Connors added the team’s strong chemistry helped turn the tables.
“Our team gets along really well,” she said. “We don’t mind being around each other for 11 days. Actually, it’s kind of been nice not being stuck in your normal ways with class and then practice. It’s kind of different.”
“It’s kind of hard to travel for 11 days when you packed for three days,” Connors said with a laugh.
Group loads of laundry were critical.
“We either did them on our own or as a team,” Connors said. “We were trying to do as little laundry as possible. We’re doing OK with toiletries. Everybody has been sharing. You deal with what’s handed to you.”
While in Houston, the team visited the well-known Waterwall, a multistory sculptural fountain in the city’s Uptown district.
“We hadn’t seen anything like that before,” she said. “We actually put on makeup and looked like people for once. The Topgolf thing was sweet, too.”
During a team meal at a Bellagreen restaurant in Houston, Connors was impacted by something she saw.
“It’s a really nice outdoor restaurant and there’s the outdoor seating and some shopping,” she said. “We saw little kids running around. With all the sadness that has been going around, it was nice to see that. It was refreshing.”
The team also got to sample Raising Cane’s chicken and the famed Cane’s sauce (also written about in last week’s story on the North Dakota women’s team’s extended road trip). Stetson also met up with the university’s men’s golf team in Alabama for a meal.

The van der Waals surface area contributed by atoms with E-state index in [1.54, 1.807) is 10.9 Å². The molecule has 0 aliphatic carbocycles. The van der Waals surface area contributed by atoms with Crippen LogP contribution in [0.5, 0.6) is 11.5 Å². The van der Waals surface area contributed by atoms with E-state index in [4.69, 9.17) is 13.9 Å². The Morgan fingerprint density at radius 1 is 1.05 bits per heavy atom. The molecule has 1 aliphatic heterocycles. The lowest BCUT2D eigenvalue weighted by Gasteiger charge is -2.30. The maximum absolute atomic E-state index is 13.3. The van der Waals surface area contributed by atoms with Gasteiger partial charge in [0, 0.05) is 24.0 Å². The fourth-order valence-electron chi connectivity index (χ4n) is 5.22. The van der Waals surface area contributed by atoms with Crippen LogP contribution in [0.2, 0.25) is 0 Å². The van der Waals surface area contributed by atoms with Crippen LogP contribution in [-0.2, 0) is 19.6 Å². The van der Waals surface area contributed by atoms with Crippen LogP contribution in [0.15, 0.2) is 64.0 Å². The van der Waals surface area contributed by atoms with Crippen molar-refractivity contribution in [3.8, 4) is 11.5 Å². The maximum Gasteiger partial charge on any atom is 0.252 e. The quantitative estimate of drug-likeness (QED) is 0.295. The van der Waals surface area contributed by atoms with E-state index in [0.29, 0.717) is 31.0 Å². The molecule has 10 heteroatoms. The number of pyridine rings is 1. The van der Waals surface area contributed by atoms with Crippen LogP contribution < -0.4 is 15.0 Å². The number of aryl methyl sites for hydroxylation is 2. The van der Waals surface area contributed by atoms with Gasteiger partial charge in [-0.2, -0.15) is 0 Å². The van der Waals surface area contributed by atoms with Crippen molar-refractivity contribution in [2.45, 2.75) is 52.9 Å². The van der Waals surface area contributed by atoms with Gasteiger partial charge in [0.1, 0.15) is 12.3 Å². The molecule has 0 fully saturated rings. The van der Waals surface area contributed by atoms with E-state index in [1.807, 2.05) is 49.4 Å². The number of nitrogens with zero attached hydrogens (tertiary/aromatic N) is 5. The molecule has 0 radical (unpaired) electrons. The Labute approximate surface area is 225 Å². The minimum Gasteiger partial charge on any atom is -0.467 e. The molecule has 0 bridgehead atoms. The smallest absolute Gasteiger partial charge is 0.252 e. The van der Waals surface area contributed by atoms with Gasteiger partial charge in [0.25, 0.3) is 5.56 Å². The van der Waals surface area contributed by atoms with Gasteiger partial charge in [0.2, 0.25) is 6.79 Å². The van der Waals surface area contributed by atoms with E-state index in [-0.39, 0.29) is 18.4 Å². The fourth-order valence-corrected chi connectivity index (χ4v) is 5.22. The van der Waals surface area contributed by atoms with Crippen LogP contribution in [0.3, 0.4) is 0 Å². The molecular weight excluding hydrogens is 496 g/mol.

Connors added the team’s coaching staff of Deng and assistant deserve major props for their professional handling of the situation.
“They have been doing a great job,” she said. “Those first couple nights in Houston they stayed up all night trying to find hotels. They have done more for us than we could imagine. They made sure we had stuff to do, had good food to eat and good hotels to stay in.”
On the flipside, Deng said her players were equally up to the task.
“They have been handling it very well,” she said. “We went sightseeing and have practiced. The girls have worked hard. They have a very good mindset with the situation we have been in. Nobody is stressed out. They all have been very flexible and open-minded. It’s been a tiring trip having everybody together on a small bus. We’ve stuck together.”
Speaking of Florida Atlantic, the team had its originally scheduled tournament at South Florida in Tampa cancelled last weekend, but was still able to travel up to UNC-Greensboro and play in an impromptu tournament there.
Central Florida, which helped Stetson out with a practice court for the Hatters to use on their way to FAU, found itself in a similar situation as the Hatters.
After Orlando International Airport closed, UCF ended up taking a 20-hour bus ride back to campus after playing in the Central Arkansas Classic in Conway, Ark. UCF arrived back to campus Tuesday.
However, lingering effects of Irma have forced the Knights to alter their VolleyKnights Invitational this weekend. Ole Miss could not travel due to air delays, which will result in UCF playing Virginia twice, Friday and Saturday. This is UCF’s first home action of the season after playing in events in Greeley, Colo., Ft. Myers, Fla., and in Arkansas.